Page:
Opioid and Substance Misuse Response Program


The Opioid and Substance Misuse Response Program is responsible for responding to the opioid epidemic and other emerging issues around substance misuse. Established in 2016 with federal grant funding, the Georgia Department of Public Health's (DPH) initiative focuses on combating the statewide opioid crisis. In September 2019, the Georgia Department of Public Health was one of the 66 recipients awarded the CDC’s Overdose Data to Action cooperative agreement. The Opioid and Substance Misuse Response Program collaborates closely with the Drug Surveillance Unit (DSU), utilizing drug overdose data to inform prevention and response efforts statewide. Additionally, the program maintains and enhances Georgia’s Prescription Drug Monitoring Program (PDMP). This program addresses the multifaceted nature of the drug overdose epidemic, emphasizing the necessity of an interdisciplinary, comprehensive, and cohesive public health approach. It allocates funds towards both surveillance and prevention strategies across the state.

With the new 5-year grant, the following initiatives are currently in progress:


  • Training and Education

    ​​​​​​The program is developing training sessions covering various topics, including updated training on opioid overdose/naloxone administration for first responders, clinician and nurse training on Medication for Opioid Use Disorder (MOUD), and training on linkages of care for state Public Health Analysts.

  • Harm Reduction Efforts

    The program ensures the ongoing provision of harm reduction supplies throughout the state by distributing naloxone to communities through Public Health Analysts (PHAs). Additionally, the program is currently collaborating with organizations to install repurposed newspaper stands, offering 24-hour access to harm reduction supplies, including naloxone and Fentanyl test strips.

  • Linkages to Care

    The program is currently developing training initiatives aimed at encouraging hospital staff and designated personnel in correctional settings to offer overdose prevention education. Additionally, upon release, these initiatives aim to facilitate connections to naloxone, linkages to care, access to resources, peer navigators, and treatment options.

  • Syringe Service Programs

    As of August 2020, Georgia allows for the legal establishment of Syringe Service Programs (also known as syringe exchange program, syringe access programs, drug user health hubs, hypodermic syringe, and needle exchange programs).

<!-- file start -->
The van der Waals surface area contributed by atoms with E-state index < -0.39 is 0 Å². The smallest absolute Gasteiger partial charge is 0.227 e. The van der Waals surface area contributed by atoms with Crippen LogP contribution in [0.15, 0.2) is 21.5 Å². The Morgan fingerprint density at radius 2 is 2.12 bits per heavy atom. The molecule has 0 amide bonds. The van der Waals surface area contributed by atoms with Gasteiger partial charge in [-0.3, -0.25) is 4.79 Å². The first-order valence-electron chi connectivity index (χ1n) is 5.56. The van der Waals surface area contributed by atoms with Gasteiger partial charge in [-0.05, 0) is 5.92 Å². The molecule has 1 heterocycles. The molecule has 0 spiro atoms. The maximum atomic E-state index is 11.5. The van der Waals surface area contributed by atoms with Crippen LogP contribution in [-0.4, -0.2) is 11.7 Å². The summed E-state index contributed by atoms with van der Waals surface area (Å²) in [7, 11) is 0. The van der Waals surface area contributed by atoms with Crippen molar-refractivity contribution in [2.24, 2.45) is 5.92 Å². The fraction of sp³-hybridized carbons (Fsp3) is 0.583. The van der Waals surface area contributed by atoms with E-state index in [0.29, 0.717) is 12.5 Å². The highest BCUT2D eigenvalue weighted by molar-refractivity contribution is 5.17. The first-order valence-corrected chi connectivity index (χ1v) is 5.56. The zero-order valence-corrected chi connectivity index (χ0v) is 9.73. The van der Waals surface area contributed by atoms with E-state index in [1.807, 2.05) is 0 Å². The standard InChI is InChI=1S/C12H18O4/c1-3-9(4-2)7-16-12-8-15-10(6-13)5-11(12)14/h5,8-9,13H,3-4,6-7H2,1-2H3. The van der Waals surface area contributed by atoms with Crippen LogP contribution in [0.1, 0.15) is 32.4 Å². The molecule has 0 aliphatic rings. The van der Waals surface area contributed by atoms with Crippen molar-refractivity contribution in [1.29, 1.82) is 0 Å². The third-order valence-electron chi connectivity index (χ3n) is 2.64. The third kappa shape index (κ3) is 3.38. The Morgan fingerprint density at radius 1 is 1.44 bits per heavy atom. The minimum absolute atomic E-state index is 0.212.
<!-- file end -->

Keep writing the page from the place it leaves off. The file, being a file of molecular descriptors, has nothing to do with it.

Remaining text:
The Georgia Department of Public Health’s Opioid and Substance Misuse is responsible for supporting and overseeing the Georgia Syringe Service Program, which certifies legal requirements are satisfied before any program begins providing services, ensures programs remain compliant once certified, and provides technical assistance to programs as needed. This ensures programs meet the requirements above and understand the limited immunity provision, and to facilitate connection between programs and existing services.                       

    To begin the application, all applicants must create a Knack account. This will allow applicants to   save their application periodically, receive notifications from the Georgia SSP, and meet routine data collection requirements.

  • PHAs

    Public Health Analysts (PHAs) are locally-embedded employees within Georgia's 18 health districts. Their main responsibility is to execute strategies aimed at preventing and responding to overdoses from opioids, stimulants, and polysubstance use. This involves fostering collaborations among various partners within the district to curb drug overdoses. PHAs bridge the gap between local law enforcement, district and state public health agencies, as well as prevention and treatment organizations. Additionally, they handle responses to overdose clusters and prescription disruption events in their districts, offer substance abuse education, and assist in distributing harm reduction materials to their community.

Contact Information 

Opioid and Substance Misuse Response Program
[email protected]



Page last updated 6/24/2024